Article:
- Support for Server 2003 is added by Service Pack 1. There is also a selection of "Other" if you want to install a non-Microsoft operating system. The wizard will recommend an amount of RAM to allocate for this VM based on the OS you selected, or you can adjust the amount to suit your needs (for example, if you are going to install a memory-intensive application). You can create a virtual hard disk or use one that already exists. Virtual hard disks are stored as .vhd files on your actual disk. You can create multiple disks for one VM.
- When the wizard is completed, the VM will show up in your console along with other VMs you've created.
- You can configure the settings for the VM by selecting it and clicking Settings. This allows you to change the name of the VM, change the memory allocation, add or change hard disk configurations, configure the CD/DVD drive, floppy and ports, configure network adapters, enable sound, use pointer integration (lets you move the mouse pointer from host to VM seamlessly), use shared folders to access information on the host computer, and control display settings.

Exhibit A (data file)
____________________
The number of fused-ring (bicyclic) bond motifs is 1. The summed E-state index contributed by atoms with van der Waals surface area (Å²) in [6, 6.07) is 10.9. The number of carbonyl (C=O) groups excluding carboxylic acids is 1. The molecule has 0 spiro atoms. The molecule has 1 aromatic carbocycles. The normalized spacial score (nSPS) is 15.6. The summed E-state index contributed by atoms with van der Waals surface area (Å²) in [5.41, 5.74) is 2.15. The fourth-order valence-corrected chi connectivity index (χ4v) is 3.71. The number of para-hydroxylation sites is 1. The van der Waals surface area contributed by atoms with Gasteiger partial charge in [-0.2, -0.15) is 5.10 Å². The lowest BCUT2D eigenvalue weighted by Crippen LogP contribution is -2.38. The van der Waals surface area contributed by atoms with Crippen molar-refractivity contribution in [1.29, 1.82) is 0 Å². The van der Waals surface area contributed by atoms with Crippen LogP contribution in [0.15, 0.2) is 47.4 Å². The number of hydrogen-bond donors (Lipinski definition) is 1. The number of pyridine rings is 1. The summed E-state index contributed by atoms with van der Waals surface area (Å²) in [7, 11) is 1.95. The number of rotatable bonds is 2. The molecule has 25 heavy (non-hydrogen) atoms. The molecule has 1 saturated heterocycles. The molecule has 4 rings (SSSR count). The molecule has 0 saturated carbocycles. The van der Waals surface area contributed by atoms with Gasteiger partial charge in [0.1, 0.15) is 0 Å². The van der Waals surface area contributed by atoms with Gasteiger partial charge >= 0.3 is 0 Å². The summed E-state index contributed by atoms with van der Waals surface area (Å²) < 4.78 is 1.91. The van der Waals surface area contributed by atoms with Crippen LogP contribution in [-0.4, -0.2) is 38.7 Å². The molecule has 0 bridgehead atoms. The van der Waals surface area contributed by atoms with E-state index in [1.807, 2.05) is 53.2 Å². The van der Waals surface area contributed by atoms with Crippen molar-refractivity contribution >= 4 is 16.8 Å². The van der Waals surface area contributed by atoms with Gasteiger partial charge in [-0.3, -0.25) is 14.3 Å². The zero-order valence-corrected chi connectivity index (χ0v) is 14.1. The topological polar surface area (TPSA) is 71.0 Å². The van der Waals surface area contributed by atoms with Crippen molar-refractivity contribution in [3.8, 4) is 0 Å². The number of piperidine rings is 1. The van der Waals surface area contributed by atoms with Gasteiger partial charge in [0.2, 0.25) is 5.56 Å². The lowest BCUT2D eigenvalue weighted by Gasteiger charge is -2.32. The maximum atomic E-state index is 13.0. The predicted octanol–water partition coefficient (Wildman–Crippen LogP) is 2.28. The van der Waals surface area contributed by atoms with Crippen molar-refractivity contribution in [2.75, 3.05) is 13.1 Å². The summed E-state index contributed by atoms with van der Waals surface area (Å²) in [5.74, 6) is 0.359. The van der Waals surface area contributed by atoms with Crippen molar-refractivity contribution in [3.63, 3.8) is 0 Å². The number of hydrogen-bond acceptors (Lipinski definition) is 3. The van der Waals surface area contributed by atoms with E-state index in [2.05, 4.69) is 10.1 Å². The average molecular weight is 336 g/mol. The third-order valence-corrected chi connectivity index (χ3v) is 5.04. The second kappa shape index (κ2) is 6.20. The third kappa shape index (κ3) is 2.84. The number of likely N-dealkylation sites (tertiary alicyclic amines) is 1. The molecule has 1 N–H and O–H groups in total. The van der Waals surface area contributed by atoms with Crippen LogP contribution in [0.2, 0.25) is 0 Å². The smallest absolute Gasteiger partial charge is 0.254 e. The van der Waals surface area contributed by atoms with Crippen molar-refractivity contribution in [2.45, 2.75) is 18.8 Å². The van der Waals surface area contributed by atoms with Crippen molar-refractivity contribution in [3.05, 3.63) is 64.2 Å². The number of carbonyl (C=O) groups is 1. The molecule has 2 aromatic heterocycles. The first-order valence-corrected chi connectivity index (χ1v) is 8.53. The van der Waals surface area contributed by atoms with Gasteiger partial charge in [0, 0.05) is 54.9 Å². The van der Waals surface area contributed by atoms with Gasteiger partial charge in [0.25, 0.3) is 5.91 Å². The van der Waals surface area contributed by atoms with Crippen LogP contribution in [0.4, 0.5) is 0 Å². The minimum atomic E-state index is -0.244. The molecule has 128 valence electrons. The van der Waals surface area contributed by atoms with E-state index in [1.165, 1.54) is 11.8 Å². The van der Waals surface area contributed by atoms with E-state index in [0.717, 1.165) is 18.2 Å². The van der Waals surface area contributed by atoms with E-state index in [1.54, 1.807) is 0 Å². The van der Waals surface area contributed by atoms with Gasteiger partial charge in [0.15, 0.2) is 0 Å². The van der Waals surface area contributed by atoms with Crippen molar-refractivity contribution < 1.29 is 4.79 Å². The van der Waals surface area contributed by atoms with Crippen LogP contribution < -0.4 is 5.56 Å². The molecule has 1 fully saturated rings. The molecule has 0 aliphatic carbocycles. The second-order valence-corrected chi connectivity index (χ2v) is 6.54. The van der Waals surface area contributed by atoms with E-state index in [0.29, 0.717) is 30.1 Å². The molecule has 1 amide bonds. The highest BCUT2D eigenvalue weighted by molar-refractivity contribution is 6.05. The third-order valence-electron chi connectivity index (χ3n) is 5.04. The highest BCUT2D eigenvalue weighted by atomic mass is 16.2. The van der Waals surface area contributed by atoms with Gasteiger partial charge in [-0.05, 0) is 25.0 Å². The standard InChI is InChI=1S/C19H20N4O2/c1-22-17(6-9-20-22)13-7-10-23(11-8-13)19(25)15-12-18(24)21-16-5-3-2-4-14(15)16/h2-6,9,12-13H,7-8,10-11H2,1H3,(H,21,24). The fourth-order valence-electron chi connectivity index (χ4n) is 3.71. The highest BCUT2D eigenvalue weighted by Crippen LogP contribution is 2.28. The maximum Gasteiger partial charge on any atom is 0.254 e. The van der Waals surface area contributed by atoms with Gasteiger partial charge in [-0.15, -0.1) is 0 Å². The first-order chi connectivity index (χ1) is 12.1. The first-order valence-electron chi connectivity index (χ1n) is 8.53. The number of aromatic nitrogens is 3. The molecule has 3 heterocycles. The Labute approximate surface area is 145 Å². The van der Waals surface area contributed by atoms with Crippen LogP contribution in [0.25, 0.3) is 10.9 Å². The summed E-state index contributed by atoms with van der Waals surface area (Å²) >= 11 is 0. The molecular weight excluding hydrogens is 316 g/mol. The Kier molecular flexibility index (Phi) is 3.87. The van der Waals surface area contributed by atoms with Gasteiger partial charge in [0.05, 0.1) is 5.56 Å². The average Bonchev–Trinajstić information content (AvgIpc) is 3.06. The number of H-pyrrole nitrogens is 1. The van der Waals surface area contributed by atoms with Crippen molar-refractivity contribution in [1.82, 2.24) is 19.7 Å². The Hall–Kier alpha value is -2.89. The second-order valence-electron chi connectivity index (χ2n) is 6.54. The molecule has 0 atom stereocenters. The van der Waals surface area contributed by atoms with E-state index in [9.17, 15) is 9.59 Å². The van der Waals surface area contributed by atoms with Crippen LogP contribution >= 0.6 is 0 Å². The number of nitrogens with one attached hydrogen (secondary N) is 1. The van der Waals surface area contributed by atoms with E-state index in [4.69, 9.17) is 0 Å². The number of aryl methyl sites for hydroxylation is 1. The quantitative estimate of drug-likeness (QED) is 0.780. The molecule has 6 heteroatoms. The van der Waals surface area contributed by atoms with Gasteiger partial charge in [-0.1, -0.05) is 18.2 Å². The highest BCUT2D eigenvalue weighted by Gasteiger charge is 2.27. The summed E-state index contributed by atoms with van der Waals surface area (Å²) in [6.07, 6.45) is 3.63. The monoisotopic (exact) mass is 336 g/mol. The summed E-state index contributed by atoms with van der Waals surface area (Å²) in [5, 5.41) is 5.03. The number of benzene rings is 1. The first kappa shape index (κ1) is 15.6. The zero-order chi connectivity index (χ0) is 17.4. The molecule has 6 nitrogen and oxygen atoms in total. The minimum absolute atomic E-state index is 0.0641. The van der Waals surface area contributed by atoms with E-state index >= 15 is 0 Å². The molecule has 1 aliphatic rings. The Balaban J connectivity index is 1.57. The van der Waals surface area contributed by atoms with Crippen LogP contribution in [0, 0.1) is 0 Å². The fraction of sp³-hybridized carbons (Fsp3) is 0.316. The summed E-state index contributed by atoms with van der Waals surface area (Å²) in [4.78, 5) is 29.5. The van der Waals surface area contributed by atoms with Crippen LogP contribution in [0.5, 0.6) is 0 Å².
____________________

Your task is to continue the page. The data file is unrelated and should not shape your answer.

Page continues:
- You can connect as many as four physical network adapters to the VM (assuming your host computer has that many). USB keyboards work fine, although some USB devices aren't supported (for example, my USB flash memory reader/writer isn't recognized in the VM).
- Once your VM is configured to your liking, just click Start and the machine boots up in a window (unless you've configured it to start in full screen mode in the Display section of the settings page).
Now Just deploy new operating System on your Microsoft Windows and use them.